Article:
Table 1: Biology and morphometrics of Pempelia morosalis on Jatropha during 2009
Data in parenthesis are arcsine-transformed values

The average width of head capsule (25 days old instar) recorded was 1.15±0.02 cm in 2009 and it varied 1.17±0.02 cm in 2010, while the body length (21.61±0.32; 21.48±0.29 mm) and body weight (49.03±0.71; 49.65±0.86 mg) was recorded during both the years, respectively. Similar, results were obtained by Ambika (2005).

The brown obtect pupa usually found inside the silken web made of dried leaves and faecal pellets. Matured larvae were in prepupal stage for 26.29±0.71 and 26.50±0.91 h (24.30-28.40 and 24.55-29.20 h) and pupated to the extent of 35.00±2.45 and 40.56±5.79% during 2009 and 2010, respectively. Pupa measured 0.85±0.03 cm length in 2009 to 0.84±0.03 cm in 2010 with the weight of 51.60±1.10 and 51.14±1.16 mg (47.52-54.16; 48.26-53.91 mg) during both the years, respectively and it spent same pupal period i.e., 7.33 (7.00-8.00) days during both the years. These observations are in close conformity with earlier report of Ambika (2005).

On an average the developmental period from egg to adult emergence ranged from 43.39±1.00 days in 2009 to 44.28±1.02 days in 2010 with a high adult emergence of 79.44±3.07 and 81.94±5.32% in both the years, respectively. Adult longevity of female was 7.33±0.32 and 7.28±0.28 days during both the years, respectively, while it ranged for male from 5.50±0.32 in 2009 to 5.61±0.34 days in 2010 exhibiting a sex ratio of 1.2:1 (male: female).


Table 2: Biology and morphometrics of Pempelia morosalis on Jatropha during 2010
Data in parenthesis are arcsine-transformed values

The adult survival per cent varied 83.33±2.45 in 2009 to 81.89±2.57 in 2010. The adult was grey in colour with snout like labial palp in the head with hyaline hindwing. Male was slightly smaller than female with pointed abdominal tip. The total ovipositional period of female was recorded as 4.39±0.32 days in 2009 to 4.67±0.36 days in 2010. This is in accordance with the findings of Ambika (2005).

On providing two leaf webber larvae for a pair of B. hebetor, a total of 36 to 42 and 43 to 49 individual parasitoids were obtained in 2009 and 2010, respectively (Table 3, 4). The eggs of B. hebetor laid on leaf webber larvae took 2.40 and 2.60 days to hatch out in both the years, respectively. The grubs fed the internal content of caterpillar for 5-7 days and came out for pupation and spent a day as prepupa during both the years. Pupation took place in cocoon as congegration and lasted for 7.60 and 8.40 days recording a mean of 15.60 and 15.80 days from egg to adult during 2009 and 2010, respectively. Adult longevity varied 9.80 and 10.40 days for male and 13 and 14.40 days for female during both the years, respectively. These observations are in close conformity with the results obtained by Ambika (2005).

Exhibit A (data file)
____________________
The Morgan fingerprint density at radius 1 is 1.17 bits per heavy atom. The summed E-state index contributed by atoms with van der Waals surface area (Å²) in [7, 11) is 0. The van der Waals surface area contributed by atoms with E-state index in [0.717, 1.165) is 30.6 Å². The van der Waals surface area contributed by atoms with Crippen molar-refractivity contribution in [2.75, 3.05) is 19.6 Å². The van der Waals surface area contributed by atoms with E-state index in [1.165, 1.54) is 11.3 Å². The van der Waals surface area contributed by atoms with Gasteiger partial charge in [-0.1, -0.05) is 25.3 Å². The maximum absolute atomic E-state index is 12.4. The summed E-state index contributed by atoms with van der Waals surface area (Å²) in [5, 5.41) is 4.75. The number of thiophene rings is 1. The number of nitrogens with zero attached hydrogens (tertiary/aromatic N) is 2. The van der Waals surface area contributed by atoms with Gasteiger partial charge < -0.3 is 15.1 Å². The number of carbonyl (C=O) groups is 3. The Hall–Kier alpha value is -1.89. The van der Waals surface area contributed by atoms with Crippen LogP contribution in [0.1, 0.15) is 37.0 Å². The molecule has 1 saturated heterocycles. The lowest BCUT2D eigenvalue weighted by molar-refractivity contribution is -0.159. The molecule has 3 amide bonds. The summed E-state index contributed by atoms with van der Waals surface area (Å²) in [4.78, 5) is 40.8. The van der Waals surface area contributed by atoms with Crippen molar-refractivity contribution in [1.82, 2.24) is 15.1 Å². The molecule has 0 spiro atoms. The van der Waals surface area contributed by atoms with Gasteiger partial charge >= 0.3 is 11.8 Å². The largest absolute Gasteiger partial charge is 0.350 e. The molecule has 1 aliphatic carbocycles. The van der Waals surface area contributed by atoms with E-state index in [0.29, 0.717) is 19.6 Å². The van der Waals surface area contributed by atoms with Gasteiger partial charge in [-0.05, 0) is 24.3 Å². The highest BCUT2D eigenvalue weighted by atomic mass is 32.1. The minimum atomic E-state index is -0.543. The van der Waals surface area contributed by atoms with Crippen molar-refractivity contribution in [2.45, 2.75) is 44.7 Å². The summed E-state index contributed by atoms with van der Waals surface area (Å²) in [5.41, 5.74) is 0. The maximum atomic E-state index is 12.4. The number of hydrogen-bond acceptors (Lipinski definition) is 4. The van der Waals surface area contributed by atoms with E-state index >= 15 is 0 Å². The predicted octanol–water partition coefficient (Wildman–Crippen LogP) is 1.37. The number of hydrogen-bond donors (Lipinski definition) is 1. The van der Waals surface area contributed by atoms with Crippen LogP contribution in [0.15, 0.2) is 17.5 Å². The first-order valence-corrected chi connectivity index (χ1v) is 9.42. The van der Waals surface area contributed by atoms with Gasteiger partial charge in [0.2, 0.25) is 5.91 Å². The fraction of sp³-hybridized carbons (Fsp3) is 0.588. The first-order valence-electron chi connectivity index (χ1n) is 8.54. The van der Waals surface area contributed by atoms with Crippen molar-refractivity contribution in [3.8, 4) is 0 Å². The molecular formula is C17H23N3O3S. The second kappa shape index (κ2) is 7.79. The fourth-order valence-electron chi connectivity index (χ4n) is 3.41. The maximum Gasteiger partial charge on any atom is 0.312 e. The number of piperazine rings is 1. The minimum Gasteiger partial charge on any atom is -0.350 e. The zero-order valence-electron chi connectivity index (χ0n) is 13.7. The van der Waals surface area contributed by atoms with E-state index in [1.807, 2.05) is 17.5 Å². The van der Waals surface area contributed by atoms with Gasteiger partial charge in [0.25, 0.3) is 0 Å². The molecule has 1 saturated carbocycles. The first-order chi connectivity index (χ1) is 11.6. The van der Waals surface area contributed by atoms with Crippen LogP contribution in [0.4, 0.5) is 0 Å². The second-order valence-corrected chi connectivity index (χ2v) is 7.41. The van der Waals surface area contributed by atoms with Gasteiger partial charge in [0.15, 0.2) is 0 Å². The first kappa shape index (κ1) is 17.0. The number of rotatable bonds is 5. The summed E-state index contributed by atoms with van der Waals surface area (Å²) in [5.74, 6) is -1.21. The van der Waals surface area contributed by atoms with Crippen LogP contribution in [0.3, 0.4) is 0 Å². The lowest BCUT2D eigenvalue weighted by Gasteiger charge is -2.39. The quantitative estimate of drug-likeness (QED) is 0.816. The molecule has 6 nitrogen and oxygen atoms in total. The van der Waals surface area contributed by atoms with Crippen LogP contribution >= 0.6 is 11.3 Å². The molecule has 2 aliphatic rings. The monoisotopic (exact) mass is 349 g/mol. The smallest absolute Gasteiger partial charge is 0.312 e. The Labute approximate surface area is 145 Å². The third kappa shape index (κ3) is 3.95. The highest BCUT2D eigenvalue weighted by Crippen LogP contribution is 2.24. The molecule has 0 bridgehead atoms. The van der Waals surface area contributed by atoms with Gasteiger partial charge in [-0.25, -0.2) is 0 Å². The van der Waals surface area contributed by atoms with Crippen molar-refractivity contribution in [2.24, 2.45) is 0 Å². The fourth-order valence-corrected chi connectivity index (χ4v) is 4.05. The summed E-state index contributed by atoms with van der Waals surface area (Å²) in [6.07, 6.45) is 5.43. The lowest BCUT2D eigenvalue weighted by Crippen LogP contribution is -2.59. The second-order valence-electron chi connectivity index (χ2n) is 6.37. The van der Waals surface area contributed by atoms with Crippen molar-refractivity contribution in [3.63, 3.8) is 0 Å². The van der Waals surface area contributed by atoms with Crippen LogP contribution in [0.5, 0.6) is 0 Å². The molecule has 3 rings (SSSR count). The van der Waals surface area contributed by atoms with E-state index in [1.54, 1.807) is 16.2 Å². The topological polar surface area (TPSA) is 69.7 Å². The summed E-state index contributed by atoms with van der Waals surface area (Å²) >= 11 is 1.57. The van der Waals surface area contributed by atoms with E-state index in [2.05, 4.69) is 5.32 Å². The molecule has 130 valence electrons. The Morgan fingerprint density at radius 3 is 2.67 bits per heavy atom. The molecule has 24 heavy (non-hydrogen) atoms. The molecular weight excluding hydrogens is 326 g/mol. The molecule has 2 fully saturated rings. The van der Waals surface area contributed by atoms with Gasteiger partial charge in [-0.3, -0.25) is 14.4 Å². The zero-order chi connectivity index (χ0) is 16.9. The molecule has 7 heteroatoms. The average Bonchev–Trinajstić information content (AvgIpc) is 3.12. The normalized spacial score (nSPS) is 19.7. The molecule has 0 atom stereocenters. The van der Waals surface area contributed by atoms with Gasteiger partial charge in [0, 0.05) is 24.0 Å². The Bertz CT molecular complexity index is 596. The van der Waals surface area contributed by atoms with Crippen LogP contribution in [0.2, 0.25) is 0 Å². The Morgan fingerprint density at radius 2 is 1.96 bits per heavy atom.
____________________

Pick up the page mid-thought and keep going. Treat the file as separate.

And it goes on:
Similarly, in case of Tachinid sp., a total of 24 to 37 and 21 to 29 individual parasitoids were obtained in 2009 and 2010, respectively (Table 5, 6). Adults mate in 1x0.75x0.75 m cages provided 2 leaf webber larvae, where they oviposited on leaf webber larvae. The eggs hatched in 4-6 days in both the years.


Table 3: Biology of Bracon hebetor on fourth instar larvae of P. morosalis during 2009
*Mean of 5 observations

Table 4: Biology of Bracon hebetor on fourth instar larvae of P. morosalis during 2010
*Mean of 5 observations

Table 5: Biology of Tachinid spp. on fourth instar larvae of P. morosalis during 2009
*Mean of 5 observations

Table 6: Biology of Tachinid spp. on fourth instar larvae of P. morosalis during 2010
*Mean of 5 observations

The larvae development took place for 13-16 days by feeding the internal content of caterpillars but due to the eggs had been laid on mature larvae the host almost invariably completed at least the outer shell of its cocoon before being killed. Pupation was completed in cocoon itself and lasted for 11 to 15 days during both the years. Adult male longevity lasted 12.40 and 14.20 days in 2009 and 2010, respectively, whereas female were live for 12.80 and 15.20 days in both the years, respectively. The present findings on the parasitic efficiency of Tachinid sp. were in agreement with Godfray (1985) that reported mass rearing of tachinid fly Argyrophylax basifulva on the grater coconut spike moth, Tirathaba sp. (Lepidoptera: pyralidae).

Information gathered on the life cycle parameters i.e., survival, duration of life cycle, fecundity of P. morosalis will be helpful in construction of mathematical models for providing information on population build up of the pest. Observations on morphometrics and life cycle parameters may also prove helpful in identification of biotypes of this pest and their management.

REFERENCES
Ambika, S., 2005. Pest complex of physic nut, Jatropha curcas (L.) and their management. M.Sc. Thesis, Tamilnadu Agricultural University, Coimbatore.

Ambika, S., T. Manoharan, J. Stanley and G. Preetha, 2007. Biology and management of Jatropha shoot webber. Ind. J. Entomol., 69: 265-270.

Beeson, C.F.C., 1941. The Ecology and Control of the Forest Insects of India and the Neighbouring Countries. Forest Research Institute, Dehra Dun, India.

Devi, P., B. Naresh and M.S. Reddy, 2008. Studies on insect pests of Jatropha. Indian J. Applied Entoml., 12: 42-47.

Godfray, H.C.J., 1985. Mass rearing the tachinid fly Argyrophylax basifulva, a parasitoid the Greater coconut spike moth (Tirathaba spp.) (Lep: Pyralidae). BioControl, 30: 211-215.
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Hampson, F.I., 1912. Growth and development of pyralids on various host plant under laboratory conditions. Proc. Ent. Mtg., 4: 288-288.

Kumawat, K.C., 2007. Effect of abiotic factors on biology of Rhyzopertha dominica on wheat. Ann. Plant Protec. Sci., 15: 111-115.
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Manoharan, T., S. Ambika, N. Natarajan and K. Senguttuvan, 2006. Emerging pest status of Jatropha curcas (L.) in south India. Ind. J. Agroforestry, 8: 66-79.

Shanker, C. and S.K. Dhyani, 2006. Insect pests of Jatropha curcas L. and the potential for their management. Curr. Sci., 91: 162-163.